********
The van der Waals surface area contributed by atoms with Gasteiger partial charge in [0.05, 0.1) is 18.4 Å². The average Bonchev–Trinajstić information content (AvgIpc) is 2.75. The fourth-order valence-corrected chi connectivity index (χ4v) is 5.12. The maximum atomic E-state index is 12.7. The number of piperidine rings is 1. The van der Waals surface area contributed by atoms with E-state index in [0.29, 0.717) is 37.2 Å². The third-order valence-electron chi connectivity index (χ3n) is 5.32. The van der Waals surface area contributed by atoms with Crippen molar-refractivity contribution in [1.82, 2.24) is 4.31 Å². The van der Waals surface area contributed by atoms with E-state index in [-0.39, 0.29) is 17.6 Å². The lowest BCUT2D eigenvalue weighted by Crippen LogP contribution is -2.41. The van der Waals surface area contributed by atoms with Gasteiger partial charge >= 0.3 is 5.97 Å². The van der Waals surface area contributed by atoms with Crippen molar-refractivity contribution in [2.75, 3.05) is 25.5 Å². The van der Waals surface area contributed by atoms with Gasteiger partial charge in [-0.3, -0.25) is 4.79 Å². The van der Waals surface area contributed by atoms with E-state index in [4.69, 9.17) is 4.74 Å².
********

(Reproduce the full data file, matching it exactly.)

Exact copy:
The van der Waals surface area contributed by atoms with Gasteiger partial charge in [0.05, 0.1) is 18.4 Å². The average Bonchev–Trinajstić information content (AvgIpc) is 2.75. The fourth-order valence-corrected chi connectivity index (χ4v) is 5.12. The maximum atomic E-state index is 12.7. The number of piperidine rings is 1. The van der Waals surface area contributed by atoms with E-state index in [0.29, 0.717) is 37.2 Å². The third-order valence-electron chi connectivity index (χ3n) is 5.32. The van der Waals surface area contributed by atoms with Crippen molar-refractivity contribution in [1.82, 2.24) is 4.31 Å². The van der Waals surface area contributed by atoms with E-state index in [-0.39, 0.29) is 17.6 Å². The lowest BCUT2D eigenvalue weighted by Crippen LogP contribution is -2.41. The van der Waals surface area contributed by atoms with Gasteiger partial charge >= 0.3 is 5.97 Å². The van der Waals surface area contributed by atoms with Crippen molar-refractivity contribution in [2.75, 3.05) is 25.5 Å². The van der Waals surface area contributed by atoms with Gasteiger partial charge in [-0.3, -0.25) is 4.79 Å². The van der Waals surface area contributed by atoms with E-state index in [4.69, 9.17) is 4.74 Å².